So, when is it time to remove the question mark and rearrange the words of the title?
Please click here for an exchange between the President and NBC’s Chuck Todd and determine for yourself whether or not the President is “pre-judging” or simply expressing confidence in the prosecution team regarding the trial of KSM.
Bear in mind that the President is on record as saying he won’t let any Al Qaeda terrorists free on U.S. soil and that his own Deputy Solicitor General has flirted openly with the concept of an extra-legal system to handle any unsavory civilian trial outcomes of any unsavory individuals.
Don’t get us wrong – though we take nothing for granted these days, we’re glad the President sounds committed to keeping our streets safe from terrorists. That’s a great start. But please just drop the sanctimonious bullcrap regarding the Constitution and civil rights when KSM’s ultimate disposition is fait accompli as it just makes a complete mockery of the same Constitution and civil rights.
P.S. We did some inadvertent guest blogging on the 2006 trial of Zacarias Moussaoui and the lessons learned from that here at B-Daddy's place.
(UPDATE #1): On Wednesday, the Senate Judiciary Committee held hearings with Attorney General, Eric Holder. The video of the exchange between him and Sen. Lindsey Graham (R-S.C.) can be found here but below are two of the sweet spots in the exchange
SENATOR LINDSEY GRAHAM, (R-S.C): Can you give me a case in United States history where a enemy combatant caught on a battlefield was tried in civilian court?
ERIC HOLDER, ATTORNEY GENERAL: I don't know. I'd have to look at that. I think that, you know, the determination I've made --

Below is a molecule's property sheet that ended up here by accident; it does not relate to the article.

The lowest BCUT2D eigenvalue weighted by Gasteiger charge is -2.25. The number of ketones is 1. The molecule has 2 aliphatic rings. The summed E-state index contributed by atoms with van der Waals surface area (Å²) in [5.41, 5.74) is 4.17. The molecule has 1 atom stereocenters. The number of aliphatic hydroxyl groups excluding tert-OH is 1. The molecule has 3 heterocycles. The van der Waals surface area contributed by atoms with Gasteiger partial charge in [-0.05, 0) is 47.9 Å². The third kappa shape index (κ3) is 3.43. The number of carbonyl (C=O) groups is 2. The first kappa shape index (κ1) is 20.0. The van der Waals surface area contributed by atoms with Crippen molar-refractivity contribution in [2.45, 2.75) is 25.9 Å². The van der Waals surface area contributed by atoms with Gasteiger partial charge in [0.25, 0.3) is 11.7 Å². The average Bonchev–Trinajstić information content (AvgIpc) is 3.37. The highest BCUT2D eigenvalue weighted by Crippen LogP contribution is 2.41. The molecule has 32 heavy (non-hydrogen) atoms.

GRAHAM: We're making history here, Mr. Attorney General. I'll answer it for you. The answer is no.
One would think that basic knowledge would be known to the man who is, you know, making history.
And with respect to mirandizing enemy combatants on the field of battle:
GRAHAM: If bin Laden were caught tomorrow, would it be the position of this administration that he would be brought to justice?
HOLDER: He would certainly be brought to justice, absolutely.
GRAHAM: Where would you try him?
HOLDER: Well, we'd go through our protocol. And we'd make the determination about where he should appropriately be tried. [...]
GRAHAM: If we captured bin Laden tomorrow, would he be entitled to Miranda warnings at the moment of capture?
HOLDER: Again I'm not -- that all depends. I mean, the notion that we --
GRAHAM: Well, it does not depend. If you're going to prosecute anybody in civilian court, our law is clear that the moment custodial interrogation occurs the defendant, the criminal defendant, is entitled to a lawyer and to be informed of their right to remain silent.
The big problem I have is that you're criminalizing the war, that if we caught bin Laden tomorrow, we'd have mixed theories and we couldn't turn him over -- to the CIA, the FBI or military intelligence -- for an interrogation on the battlefield, because now we're saying that he is subject to criminal court in the United States. And you're confusing the people fighting this war.
Isn't that just wonderful? The top cop in the land when asked to articulate the ground rules for fighting the war on terror that he himself is now writing with the civilian trial of KSM renders a policy so haphazard and incoherent it defies description.
Exit question: Is this a question of Holder's hubris or monumental incompetence?